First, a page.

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Friday, November 29, 2013

RSV - Is it more common that the cold?

Unexplained rashes, sniffles, snot and all the other lovely body fluids that children can produce are an unfortunate consequence of being a parent.  For some parents, September signifies the return to school and getting life back in order for at least the next 10 months.  For those of us in the know, it really just signifies the start of cold and flu season (and by cold and flu I mean ALL of the viruses out there that cause respiratory or gastrointestinal infections).

Respiratory Syncytial Virus (RSV) is a virus that infects the lungs and airways and is considered the most common cause of lower respiratory tract infections in young children worldwide, with almost all children having their first RSV infection by two years of age. Similar to the Flu and Norovirus, RSV follows a seasonal pattern where annual outbreaks occur during fall, winter, and early spring among urban centres.  In the Northern hemisphere, epidemics generally peak in February and March. Within USA, 100,000 hospitalizations and 4,500 deaths annually are attributed to RSV infections. RSV is also a major cause of nosocomial infections.

RSV is usually a mild disease that goes away on its own. In very young children RSV can sometimes lead to serious infections like pneumonia or bronchiolitis (a swelling of the bronchioles — the smallest air passages of the lungs).   In most children, RSV usually causes symptoms similar to the common cold: stuffy or runny nose, cough, ear infections (sometimes), low-grade fever and sore throat.  RSV is most likely transmitted through direct contact with infectious secretions (via fomites) and/or large-particle aerosols; however, close contact with infected individuals, or significant exposure of nasal or conjunctival mucosa with contaminated hands is required for transmission.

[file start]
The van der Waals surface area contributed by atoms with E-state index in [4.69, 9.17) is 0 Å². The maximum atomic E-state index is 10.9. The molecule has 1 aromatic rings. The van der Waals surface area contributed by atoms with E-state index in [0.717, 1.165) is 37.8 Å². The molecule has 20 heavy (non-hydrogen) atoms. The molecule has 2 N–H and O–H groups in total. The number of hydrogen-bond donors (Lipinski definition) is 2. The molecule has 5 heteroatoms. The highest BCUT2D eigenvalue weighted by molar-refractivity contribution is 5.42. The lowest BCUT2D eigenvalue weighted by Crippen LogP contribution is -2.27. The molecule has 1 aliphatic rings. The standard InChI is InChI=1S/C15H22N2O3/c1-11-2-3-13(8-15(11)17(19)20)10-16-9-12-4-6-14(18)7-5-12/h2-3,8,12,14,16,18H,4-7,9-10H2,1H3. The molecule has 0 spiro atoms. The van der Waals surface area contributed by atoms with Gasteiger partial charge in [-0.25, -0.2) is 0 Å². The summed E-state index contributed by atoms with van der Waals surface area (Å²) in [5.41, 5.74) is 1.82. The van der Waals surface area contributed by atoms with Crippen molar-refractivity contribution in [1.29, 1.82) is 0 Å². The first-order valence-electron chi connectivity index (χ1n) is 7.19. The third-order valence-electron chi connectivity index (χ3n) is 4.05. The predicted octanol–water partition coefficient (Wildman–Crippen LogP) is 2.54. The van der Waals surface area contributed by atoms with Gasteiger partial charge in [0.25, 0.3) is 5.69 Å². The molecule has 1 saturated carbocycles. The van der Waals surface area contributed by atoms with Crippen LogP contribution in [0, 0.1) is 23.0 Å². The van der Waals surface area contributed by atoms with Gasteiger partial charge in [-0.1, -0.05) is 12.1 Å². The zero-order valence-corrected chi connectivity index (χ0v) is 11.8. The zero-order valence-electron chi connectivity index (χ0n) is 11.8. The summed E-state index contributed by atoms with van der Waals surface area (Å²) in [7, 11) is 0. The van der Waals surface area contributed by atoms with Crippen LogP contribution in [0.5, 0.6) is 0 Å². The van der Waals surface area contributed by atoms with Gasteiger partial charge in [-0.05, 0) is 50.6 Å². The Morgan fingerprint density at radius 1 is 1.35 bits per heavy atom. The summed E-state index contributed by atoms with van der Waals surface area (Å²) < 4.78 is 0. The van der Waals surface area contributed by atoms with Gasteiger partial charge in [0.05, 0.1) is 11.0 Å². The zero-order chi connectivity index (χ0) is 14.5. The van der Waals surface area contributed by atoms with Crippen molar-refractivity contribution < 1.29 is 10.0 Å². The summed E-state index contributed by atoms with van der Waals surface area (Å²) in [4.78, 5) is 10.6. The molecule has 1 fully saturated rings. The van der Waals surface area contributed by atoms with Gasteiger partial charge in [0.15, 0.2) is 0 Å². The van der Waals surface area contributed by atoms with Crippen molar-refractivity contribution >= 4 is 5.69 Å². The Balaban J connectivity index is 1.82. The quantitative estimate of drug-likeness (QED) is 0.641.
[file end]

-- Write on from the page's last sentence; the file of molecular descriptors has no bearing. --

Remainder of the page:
A 2004 study published in Pharmacoeconomics reviewed data from 2000 and found that nearly 98% of RSV infection-related hospitalisations occurred in children <5 years old. There were approximately 86,000 hospitalisations, 1.7 million office visits, 402 000 emergency room visits and 236,000 hospital outpatient visits with associated annual direct medical $US394 million!

A more recent study published in the Spring of this year by Jacobs et al, in the Canadian Journal of Infectious Diseases and Medical Microbiology developed a model to determine costs of community (CRSV) and nosocomial RSV infections (NRSV).  Similar to stats in the US, 10% of hospitalized patients will acquire a nosocomial infection of which 71% are due to respiratory viruses!  Annual costs of NRSV in Canada for patients <1yr of age was determined to be about $7.9 Million.  The study determined that NRSV added $993 to each CRSV case and also found if improved infection control procedures were in place a reduction of transmitted treatment costs of $469/patient could be attained.  What a novel idea - Infection Prevention programs can help save money!

It's very hard to keep from catching RSV, just like it's hard to keep from catching a cold.  You can lower the chances by practicing good health habits such as washing your hands often, and teach your child to do the same.   If you're in the Northern Hemisphere and your child has to be admitted to hospital I hope you'll remember that respiratory viruses this time of year are just as rampant in hospitals as in the community.  Ask the nurse and doctor to wash their hands and don't be scared to find a disinfectant wipe to clean the area you're in!

Bugging Off!


Friday, November 22, 2013